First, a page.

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Talk: Daniel McClean - The Law, Artistic Authorship and Institutional Critique

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Time: Tuesday, June 5, 5 pm
Place: Lucie Fontaine’s studio, Iaspis, Konstnärsnämnden, Maria skolgata 83, Stockholm

Daniel McClean’s talk The Law, Artistic Authorship and Institutional Critique is part of Body of Work, a project developed by Lucie Fontaine in collaboration with Iaspis. During his talk McClean will examine legal disputes between contemporary artists and art institutions or collectors and how artists have turned to the Law in order to enforce their artistic authorship.
He will discuss the recent legal dispute (2007-2010) in the US courts between Christoph Büchel and MASS MoCA regarding the museum treatment of Büchel’s commission Training Ground for Democracy. McClean will consider how Büchel was able to successfully rely upon the US legal regime for protecting artists’ moral rights of authorship – The Visual Artists Rights Act (1990) and the implications of this decision for artists and institutions. He will also trace Büchel’s dispute with MASS MoCA to earlier conflicts between artists, collectors and institutions in the 1960s, including Carl Andre (with the Whitney Museum) as well as Donald Judd and Sol LeWitt (with Count Panza) in relation to the treatment of their works.
Furthermore McClean will discuss Seth Siegelaub and Bob Projansky’s prophetic model of legal rights, The Artist’s Contract (1971) and their radical proposals regarding how artists could control the artwork after its transfer, including benefiting from its re-sale and controlling its exhibition.

The talk will analyze the links between artists’ use of the Law as reflected in Büchel’s trial and Institutional Critique arguing that in some respects this trial can be seen as the ultimate form of Institutional Critique and the culmination of the project. It will also however, discuss some of the parallels and limits of both the Law and the ‘art system’ in interpreting authorship and the blindness of both systems to collective processes of cultural production and reception. It will do this by considering the central and often paradoxical role the Law has played in constructing and enforcing artistic authorship in fields where the artwork is dematerialised (Conceptual art) or dispersed (Relational Aesthetics) and where the ‘authorisation function’ is critical.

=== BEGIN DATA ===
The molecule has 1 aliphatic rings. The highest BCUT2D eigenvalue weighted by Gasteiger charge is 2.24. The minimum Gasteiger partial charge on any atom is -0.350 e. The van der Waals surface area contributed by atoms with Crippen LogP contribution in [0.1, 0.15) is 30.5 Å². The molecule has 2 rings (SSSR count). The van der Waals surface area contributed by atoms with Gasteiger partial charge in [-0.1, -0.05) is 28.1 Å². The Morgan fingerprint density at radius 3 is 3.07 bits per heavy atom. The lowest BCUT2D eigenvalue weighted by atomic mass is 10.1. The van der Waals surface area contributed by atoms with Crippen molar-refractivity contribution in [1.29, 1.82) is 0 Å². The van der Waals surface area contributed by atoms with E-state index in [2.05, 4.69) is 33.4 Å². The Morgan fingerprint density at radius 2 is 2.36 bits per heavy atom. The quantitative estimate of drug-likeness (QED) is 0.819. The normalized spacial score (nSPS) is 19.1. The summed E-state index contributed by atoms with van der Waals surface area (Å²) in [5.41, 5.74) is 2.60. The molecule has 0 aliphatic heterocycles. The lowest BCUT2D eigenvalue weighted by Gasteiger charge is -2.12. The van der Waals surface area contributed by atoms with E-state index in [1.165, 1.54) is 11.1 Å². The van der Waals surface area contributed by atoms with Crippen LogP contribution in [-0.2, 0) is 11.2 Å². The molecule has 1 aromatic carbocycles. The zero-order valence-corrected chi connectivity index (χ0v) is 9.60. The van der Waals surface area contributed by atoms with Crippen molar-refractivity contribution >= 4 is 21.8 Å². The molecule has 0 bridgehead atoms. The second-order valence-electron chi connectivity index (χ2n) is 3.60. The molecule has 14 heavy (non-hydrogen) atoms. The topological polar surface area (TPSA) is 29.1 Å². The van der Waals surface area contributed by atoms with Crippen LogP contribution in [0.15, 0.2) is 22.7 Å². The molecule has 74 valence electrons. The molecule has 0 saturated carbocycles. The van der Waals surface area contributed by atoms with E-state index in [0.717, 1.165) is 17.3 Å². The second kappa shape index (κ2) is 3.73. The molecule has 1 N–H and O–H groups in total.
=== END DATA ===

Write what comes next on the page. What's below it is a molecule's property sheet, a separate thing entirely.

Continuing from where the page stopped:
Daniel McClean is a London-based independent curator, writer, and art-legal adviser. He worked with Superflex on a series of site-specific art commissions exploring the use of rules, instructions, contracts and performance in the contexts of contemporary art and the law. He has advised a wide range of public and private art world clients, including the Arts Council of England, Gagosian, Haunch of Venison, and Tate. He regularly writes on art legal matters.

Following the talk, Lucie Fontaine will present her work at the Moderna Museet in Stockholm as part of Yoko Ono’s piece Search for the Fountain (2012), which is included in “Grapefruit,” Ono’s exhibition organized by Cecilia Widenheim opening the same day – June 5 from 7:30 pm to 10:00 pm.

Lucie Fontaine is in residence at Iaspis during spring 2012. For more information about Lucie Fontaine and Body of Work, please visit and or contact Iaspis project coordinator Ulrika Sten at e-mail: or phone no. +46 (0)8 506 550 94.


Updated: 2012-05-30 Tell a friend

Image: Lucie Fontaine, Daniel McClean, 2012.

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